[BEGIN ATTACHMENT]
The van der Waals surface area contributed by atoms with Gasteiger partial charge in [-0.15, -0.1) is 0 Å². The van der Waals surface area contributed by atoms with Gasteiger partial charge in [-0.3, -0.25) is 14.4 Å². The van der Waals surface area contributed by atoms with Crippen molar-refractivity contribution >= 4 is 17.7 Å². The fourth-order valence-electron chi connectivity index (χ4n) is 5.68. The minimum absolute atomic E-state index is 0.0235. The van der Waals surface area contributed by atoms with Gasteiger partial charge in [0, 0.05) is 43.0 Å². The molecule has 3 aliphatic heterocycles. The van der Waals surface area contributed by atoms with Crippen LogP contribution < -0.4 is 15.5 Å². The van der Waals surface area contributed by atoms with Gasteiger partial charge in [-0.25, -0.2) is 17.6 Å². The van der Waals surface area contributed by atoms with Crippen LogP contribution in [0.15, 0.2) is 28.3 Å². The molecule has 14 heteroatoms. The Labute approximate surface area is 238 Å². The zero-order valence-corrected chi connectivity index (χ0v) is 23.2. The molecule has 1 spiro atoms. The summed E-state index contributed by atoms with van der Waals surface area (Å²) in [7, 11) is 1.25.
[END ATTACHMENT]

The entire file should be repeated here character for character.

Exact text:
The van der Waals surface area contributed by atoms with Gasteiger partial charge in [-0.15, -0.1) is 0 Å². The van der Waals surface area contributed by atoms with Gasteiger partial charge in [-0.3, -0.25) is 14.4 Å². The van der Waals surface area contributed by atoms with Crippen molar-refractivity contribution >= 4 is 17.7 Å². The fourth-order valence-electron chi connectivity index (χ4n) is 5.68. The minimum absolute atomic E-state index is 0.0235. The van der Waals surface area contributed by atoms with Gasteiger partial charge in [0, 0.05) is 43.0 Å². The molecule has 3 aliphatic heterocycles. The van der Waals surface area contributed by atoms with Crippen LogP contribution < -0.4 is 15.5 Å². The van der Waals surface area contributed by atoms with Gasteiger partial charge in [-0.25, -0.2) is 17.6 Å². The van der Waals surface area contributed by atoms with Crippen LogP contribution in [0.15, 0.2) is 28.3 Å². The molecule has 14 heteroatoms. The Labute approximate surface area is 238 Å². The zero-order valence-corrected chi connectivity index (χ0v) is 23.2. The molecule has 1 spiro atoms. The summed E-state index contributed by atoms with van der Waals surface area (Å²) in [7, 11) is 1.25.